• 0

B.S. Marine Science/Biology, University of Miami (2010)
M.S. Marine Biology, College of Charleston (2013)

http://confessionsof...r.blogspot.com/


#59 starmaker

starmaker

    Mocha

  • Members
  • PipPipPipPipPip
  • 359 posts
  • Program:Computer Science

Posted 13 October 2010 - 06:59 PM

I wanted to bump this thread, 'cause it made me happy to see.

My undergrad GPA was 2.5. I went to a top-10 school famed for its difficulty, and from sophomore year through senior year (and for nearly two years after I graduated), I had an undiagnosed sleep disorder that absolutely destroyed my concentration and my ability to commit anything to memory, and left me exhausted all the time. I thought it was all because of stress (until it continued after I graduated). I was sleeping 9 hours/night when I could, and I was still too tired to process what was being said in class (assuming I could even stay awake) and sometimes too tired to even go. When I studied for exams I would forget the previous sentence of the book or notes as soon as I moved on to the next one, and eventually curl up and take a nap. Looking back on it, I can't believe I still managed to graduate in four years.

Happily, once I got tested and diagnosed, I got treated. Successfully.

Since then I changed fields, from systems neuroscience to CS. I've been doing research in industry full-time for more than three years. I have two journal publications and a sole-author poster presentation (and I'm hoping to have at least two more publications by next fall, when I apply). I did a post-bac in CS while working full-time and am now a part-time MS student (and recipient of a merit scholarship that covers part of my tuition) while working full-time, with a solid GPA (I'm hoping to bring it up some more, though). I've won two competitive conference travel awards and been a co-author of two successful government grant applications. I have a huge amount of service to the field (e.g. through professional organizations) and to promoting underrepresented groups in the field. Basically, I am hoping to be a star in every way that I can except for undergrad GPA, and hoping that everything else will balance it out.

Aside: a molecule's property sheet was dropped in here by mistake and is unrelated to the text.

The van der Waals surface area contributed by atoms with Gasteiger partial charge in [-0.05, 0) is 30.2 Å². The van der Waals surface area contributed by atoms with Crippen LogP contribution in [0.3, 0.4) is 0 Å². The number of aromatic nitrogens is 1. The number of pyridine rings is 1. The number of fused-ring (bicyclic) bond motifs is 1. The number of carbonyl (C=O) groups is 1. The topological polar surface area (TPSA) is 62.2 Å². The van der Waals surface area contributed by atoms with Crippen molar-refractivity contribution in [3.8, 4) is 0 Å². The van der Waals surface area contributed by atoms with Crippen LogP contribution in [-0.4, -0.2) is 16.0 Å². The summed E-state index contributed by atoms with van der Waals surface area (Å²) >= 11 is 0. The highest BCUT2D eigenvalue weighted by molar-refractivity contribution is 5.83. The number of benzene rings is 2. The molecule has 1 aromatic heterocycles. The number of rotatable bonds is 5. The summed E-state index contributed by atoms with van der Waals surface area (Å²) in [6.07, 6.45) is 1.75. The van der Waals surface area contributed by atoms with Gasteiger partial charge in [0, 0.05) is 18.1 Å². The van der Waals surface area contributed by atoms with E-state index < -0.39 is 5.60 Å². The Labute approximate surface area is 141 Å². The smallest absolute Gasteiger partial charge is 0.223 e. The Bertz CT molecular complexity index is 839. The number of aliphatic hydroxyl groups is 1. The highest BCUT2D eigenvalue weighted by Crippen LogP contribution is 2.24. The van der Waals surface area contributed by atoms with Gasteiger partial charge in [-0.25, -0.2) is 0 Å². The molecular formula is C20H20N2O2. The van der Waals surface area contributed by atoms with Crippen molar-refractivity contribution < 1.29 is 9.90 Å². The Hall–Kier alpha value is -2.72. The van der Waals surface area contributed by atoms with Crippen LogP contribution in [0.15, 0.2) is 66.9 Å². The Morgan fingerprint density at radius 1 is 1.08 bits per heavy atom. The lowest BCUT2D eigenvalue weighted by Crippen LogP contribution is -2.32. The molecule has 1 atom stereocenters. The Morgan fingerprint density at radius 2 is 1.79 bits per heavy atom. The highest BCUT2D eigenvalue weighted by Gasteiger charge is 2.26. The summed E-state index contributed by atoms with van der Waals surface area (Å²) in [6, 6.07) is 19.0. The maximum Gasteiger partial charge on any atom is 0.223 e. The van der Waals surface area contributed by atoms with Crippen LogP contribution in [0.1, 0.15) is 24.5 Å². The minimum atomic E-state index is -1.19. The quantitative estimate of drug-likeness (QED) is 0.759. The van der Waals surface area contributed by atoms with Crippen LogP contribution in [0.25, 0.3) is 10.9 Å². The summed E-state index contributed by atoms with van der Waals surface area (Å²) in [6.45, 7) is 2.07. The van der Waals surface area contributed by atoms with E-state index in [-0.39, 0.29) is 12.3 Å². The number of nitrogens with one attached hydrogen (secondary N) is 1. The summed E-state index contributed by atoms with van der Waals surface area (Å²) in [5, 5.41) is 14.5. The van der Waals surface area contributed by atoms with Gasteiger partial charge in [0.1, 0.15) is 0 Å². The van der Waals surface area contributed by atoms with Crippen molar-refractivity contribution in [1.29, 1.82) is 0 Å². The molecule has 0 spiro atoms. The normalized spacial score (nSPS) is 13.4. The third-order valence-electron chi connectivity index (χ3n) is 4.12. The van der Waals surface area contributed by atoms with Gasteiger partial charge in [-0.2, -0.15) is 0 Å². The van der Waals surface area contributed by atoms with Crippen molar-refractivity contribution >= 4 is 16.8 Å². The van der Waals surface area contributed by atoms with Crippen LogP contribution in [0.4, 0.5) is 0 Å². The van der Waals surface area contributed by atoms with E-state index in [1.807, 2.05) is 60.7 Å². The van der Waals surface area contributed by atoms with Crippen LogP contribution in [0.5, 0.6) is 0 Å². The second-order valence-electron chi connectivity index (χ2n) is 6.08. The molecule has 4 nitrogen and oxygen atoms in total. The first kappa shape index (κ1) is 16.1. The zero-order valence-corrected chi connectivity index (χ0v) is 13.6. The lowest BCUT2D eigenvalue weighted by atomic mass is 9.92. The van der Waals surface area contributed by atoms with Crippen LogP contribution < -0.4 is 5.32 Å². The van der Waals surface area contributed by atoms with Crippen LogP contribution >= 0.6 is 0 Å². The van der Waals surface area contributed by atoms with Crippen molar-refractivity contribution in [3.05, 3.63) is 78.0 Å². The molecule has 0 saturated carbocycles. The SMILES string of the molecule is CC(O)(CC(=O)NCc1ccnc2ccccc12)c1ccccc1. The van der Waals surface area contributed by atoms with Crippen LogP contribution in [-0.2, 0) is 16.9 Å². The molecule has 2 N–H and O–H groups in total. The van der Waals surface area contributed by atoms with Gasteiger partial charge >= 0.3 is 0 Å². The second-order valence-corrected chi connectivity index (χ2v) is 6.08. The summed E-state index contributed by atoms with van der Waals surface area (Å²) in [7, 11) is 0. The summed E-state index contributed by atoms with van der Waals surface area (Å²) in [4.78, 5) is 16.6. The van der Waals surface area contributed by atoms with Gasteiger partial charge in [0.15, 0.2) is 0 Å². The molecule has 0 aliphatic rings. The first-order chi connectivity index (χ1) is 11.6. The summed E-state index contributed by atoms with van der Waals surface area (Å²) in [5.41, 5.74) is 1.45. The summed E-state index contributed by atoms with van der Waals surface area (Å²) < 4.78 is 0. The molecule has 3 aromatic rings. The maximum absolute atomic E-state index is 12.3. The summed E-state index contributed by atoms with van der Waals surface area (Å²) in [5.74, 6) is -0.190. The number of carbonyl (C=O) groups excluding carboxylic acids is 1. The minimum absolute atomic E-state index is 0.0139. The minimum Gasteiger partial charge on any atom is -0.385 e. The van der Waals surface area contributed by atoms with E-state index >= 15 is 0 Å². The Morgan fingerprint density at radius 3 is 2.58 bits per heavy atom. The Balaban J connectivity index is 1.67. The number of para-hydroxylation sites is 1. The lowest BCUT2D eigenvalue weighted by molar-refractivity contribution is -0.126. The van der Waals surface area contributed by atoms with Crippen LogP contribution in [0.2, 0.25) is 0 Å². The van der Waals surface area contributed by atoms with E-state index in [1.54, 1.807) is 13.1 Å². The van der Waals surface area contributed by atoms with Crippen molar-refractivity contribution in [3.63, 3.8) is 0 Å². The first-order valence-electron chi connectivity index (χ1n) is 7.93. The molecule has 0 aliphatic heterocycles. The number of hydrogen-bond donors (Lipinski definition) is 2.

I'm planning to apply to programs ranging from the #1 in my field to completely unranked, and for a bunch of fellowships. I realize that I may not get in anywhere but the unranked program, if that, and that external fellowships are probably a long shot, but what you don't apply for, you definitely won't get.
  • 0

#60 lib87

lib87

    Decaf

  • Members
  • Pip
  • 13 posts
  • LocationUSA
  • Application Season:2013 Fall
  • Program:MSW

Posted 17 October 2010 - 05:59 AM

Thank goodness for this thread.:)

I'm a double major and I'm applying next fall for master's programs and my overall GPA will be just under a 3.0. I keep reading I'll need a 3.5 but it is nice to know as long as my grades show a constant improvement, and do well on my GRE, I'll have a good shot.
  • 0

Applied: 2 Schools

Accepted: 1/2

Denied: 0/2

Waitlisted: 1/2





0 user(s) are reading this topic

0 members, 0 guests, 0 anonymous users